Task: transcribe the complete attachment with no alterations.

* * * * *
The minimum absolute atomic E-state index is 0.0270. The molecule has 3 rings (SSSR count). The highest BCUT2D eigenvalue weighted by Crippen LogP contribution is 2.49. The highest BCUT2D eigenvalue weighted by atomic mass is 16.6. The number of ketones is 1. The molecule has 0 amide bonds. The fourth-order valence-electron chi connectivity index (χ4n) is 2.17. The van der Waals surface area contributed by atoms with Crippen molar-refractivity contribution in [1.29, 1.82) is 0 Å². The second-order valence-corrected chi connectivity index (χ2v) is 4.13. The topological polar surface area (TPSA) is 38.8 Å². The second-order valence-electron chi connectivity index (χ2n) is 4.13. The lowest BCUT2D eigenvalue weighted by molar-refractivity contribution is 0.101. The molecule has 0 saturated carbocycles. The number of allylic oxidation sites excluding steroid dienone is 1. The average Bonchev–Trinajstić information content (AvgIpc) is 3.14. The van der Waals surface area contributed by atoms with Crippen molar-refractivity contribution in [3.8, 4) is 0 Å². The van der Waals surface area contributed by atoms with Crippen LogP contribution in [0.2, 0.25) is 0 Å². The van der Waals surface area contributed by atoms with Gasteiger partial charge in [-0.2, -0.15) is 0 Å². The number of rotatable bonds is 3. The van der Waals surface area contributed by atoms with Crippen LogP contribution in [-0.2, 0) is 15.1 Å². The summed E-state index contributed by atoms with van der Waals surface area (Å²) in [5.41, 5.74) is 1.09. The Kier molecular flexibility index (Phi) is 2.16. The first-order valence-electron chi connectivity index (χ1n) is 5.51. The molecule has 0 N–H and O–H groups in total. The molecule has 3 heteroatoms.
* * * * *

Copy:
The minimum absolute atomic E-state index is 0.0270. The molecule has 3 rings (SSSR count). The highest BCUT2D eigenvalue weighted by Crippen LogP contribution is 2.49. The highest BCUT2D eigenvalue weighted by atomic mass is 16.6. The number of ketones is 1. The molecule has 0 amide bonds. The fourth-order valence-electron chi connectivity index (χ4n) is 2.17. The van der Waals surface area contributed by atoms with Crippen molar-refractivity contribution in [1.29, 1.82) is 0 Å². The second-order valence-corrected chi connectivity index (χ2v) is 4.13. The topological polar surface area (TPSA) is 38.8 Å². The second-order valence-electron chi connectivity index (χ2n) is 4.13. The lowest BCUT2D eigenvalue weighted by molar-refractivity contribution is 0.101. The molecule has 0 saturated carbocycles. The number of allylic oxidation sites excluding steroid dienone is 1. The average Bonchev–Trinajstić information content (AvgIpc) is 3.14. The van der Waals surface area contributed by atoms with Crippen molar-refractivity contribution in [3.8, 4) is 0 Å². The van der Waals surface area contributed by atoms with Crippen LogP contribution in [0.2, 0.25) is 0 Å². The van der Waals surface area contributed by atoms with Gasteiger partial charge in [-0.2, -0.15) is 0 Å². The number of rotatable bonds is 3. The van der Waals surface area contributed by atoms with Crippen LogP contribution in [-0.2, 0) is 15.1 Å². The summed E-state index contributed by atoms with van der Waals surface area (Å²) in [5.41, 5.74) is 1.09. The Kier molecular flexibility index (Phi) is 2.16. The first-order valence-electron chi connectivity index (χ1n) is 5.51. The molecule has 0 N–H and O–H groups in total. The molecule has 3 heteroatoms.